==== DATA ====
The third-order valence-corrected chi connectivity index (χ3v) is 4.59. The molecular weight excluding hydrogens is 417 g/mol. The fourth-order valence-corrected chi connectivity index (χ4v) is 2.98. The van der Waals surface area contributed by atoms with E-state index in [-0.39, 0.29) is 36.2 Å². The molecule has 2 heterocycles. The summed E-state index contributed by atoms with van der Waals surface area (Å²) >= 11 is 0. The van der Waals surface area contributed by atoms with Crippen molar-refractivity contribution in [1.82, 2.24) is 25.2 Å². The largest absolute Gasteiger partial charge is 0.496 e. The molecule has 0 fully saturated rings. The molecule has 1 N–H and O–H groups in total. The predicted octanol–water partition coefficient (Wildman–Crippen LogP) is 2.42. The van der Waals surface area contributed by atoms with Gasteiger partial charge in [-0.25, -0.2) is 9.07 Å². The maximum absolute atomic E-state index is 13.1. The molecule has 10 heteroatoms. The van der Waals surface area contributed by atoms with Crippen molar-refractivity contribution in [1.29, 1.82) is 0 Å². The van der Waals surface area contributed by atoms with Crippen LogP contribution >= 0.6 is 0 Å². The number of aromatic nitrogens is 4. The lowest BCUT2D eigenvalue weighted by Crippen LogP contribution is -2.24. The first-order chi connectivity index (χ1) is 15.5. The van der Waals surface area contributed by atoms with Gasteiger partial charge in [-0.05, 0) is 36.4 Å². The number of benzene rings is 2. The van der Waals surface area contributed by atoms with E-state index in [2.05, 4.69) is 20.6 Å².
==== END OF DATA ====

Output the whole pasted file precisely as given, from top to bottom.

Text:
The third-order valence-corrected chi connectivity index (χ3v) is 4.59. The molecular weight excluding hydrogens is 417 g/mol. The fourth-order valence-corrected chi connectivity index (χ4v) is 2.98. The van der Waals surface area contributed by atoms with E-state index in [-0.39, 0.29) is 36.2 Å². The molecule has 2 heterocycles. The summed E-state index contributed by atoms with van der Waals surface area (Å²) >= 11 is 0. The van der Waals surface area contributed by atoms with Crippen molar-refractivity contribution in [1.82, 2.24) is 25.2 Å². The largest absolute Gasteiger partial charge is 0.496 e. The molecule has 0 fully saturated rings. The molecule has 1 N–H and O–H groups in total. The predicted octanol–water partition coefficient (Wildman–Crippen LogP) is 2.42. The van der Waals surface area contributed by atoms with Gasteiger partial charge in [-0.25, -0.2) is 9.07 Å². The maximum absolute atomic E-state index is 13.1. The molecule has 10 heteroatoms. The van der Waals surface area contributed by atoms with Crippen molar-refractivity contribution in [1.29, 1.82) is 0 Å². The van der Waals surface area contributed by atoms with Crippen LogP contribution >= 0.6 is 0 Å². The number of aromatic nitrogens is 4. The lowest BCUT2D eigenvalue weighted by Crippen LogP contribution is -2.24. The first-order chi connectivity index (χ1) is 15.5. The van der Waals surface area contributed by atoms with Gasteiger partial charge in [-0.05, 0) is 36.4 Å². The number of benzene rings is 2. The van der Waals surface area contributed by atoms with E-state index in [2.05, 4.69) is 20.6 Å².